-Track your results. See the mistakes. Learn from them. Do not go through the same mistakes over and over again.
-Being a good trader doesn`t mean winning all trades. It means being constant with profits.
-Read. Learn. Study.
-Try not to trade against the trend.
-If you loose many trades sequently, rest. Study the mistakes.
-Trust your strategy. Try not to follow advices.
-Each system is for each trader. Even if someone gives a complete trading system, just few people will have the same results. But most of the traders will have different results. A same trading system doesn`t work equally in different traders.
-The indicators used for confirmation should not be directly related to one another.
Two indicators from the same category do not increase confirmation. Avoid colinearity. (From Bollinger Bands Rules)
-The actual parameters needed for any given market/task may be different in each indicator.
-Luck is not your partner while trading. Avoid luck. Avoid anything related to gambling.
-Ask the market about the market. The markets has all the answers to the questions.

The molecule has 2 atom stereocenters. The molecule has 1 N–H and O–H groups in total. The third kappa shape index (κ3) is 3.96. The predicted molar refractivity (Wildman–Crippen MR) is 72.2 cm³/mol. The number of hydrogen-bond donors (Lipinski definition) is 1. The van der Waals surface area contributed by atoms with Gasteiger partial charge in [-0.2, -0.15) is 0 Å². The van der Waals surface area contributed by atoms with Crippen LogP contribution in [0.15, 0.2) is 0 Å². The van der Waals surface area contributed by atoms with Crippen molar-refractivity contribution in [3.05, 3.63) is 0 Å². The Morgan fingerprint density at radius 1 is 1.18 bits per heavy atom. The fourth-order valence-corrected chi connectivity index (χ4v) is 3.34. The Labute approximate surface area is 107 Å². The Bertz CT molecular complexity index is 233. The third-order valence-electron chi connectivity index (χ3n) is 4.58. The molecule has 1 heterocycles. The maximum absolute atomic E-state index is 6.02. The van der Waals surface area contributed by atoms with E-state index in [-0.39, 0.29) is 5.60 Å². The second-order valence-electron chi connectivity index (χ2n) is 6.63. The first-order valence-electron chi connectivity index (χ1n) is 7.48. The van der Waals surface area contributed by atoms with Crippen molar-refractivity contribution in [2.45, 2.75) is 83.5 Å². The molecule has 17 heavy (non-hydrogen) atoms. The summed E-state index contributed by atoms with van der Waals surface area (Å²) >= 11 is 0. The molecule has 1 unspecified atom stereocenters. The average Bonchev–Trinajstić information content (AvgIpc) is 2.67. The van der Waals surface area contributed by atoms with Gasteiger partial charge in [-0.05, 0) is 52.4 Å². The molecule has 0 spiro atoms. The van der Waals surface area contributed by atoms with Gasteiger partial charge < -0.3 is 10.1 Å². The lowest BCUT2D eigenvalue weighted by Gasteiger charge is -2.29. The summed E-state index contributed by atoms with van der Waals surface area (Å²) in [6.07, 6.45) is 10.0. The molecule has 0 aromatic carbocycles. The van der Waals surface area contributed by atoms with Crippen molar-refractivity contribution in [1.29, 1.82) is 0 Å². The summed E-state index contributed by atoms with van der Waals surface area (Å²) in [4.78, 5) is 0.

-The problem is not in the charts. It is in the ones that read charts.
-Forget the news, remember the chart. The chart already knows the news is coming.
-Trade one pair or two. Each pair moves in a different way. Each chart has its peculiarities. Get involved with the pair you choose to trade. You will naturally become attuned to the rhythm of your chosen instruments, and will come to have a 6th sense as to when you should and shouldn't trade.
-PREPARE FOR THE DAY. You need to have done your homework, and decided where you will be looking to get in and out of the market. Plan objectives and place stop losses before entering in a trade.
-Follow your plan. Once you have decided to follow a certain strategy, stick to it.
-DON'T BE GREEDY. Do NOT try to squeeze the last tenth of a point out of each day trade. You can easily afford to be slightly late on your entry and slightly early on your exit.
-Most day traders who fail do so NOT because they can't create winning trades, but because they fail to kill their losers soon enough.
-DON'T OVERTRADE. Similar to rule number 6, don't ever trade unless you are ABSOLUTELY sure. Never day trade because you are bored, or need some excitement. Buy a Sony Playstation instead.

READ YOUR SIGNALS. TRADE SMART. STAY FOCUSED.
Read the market.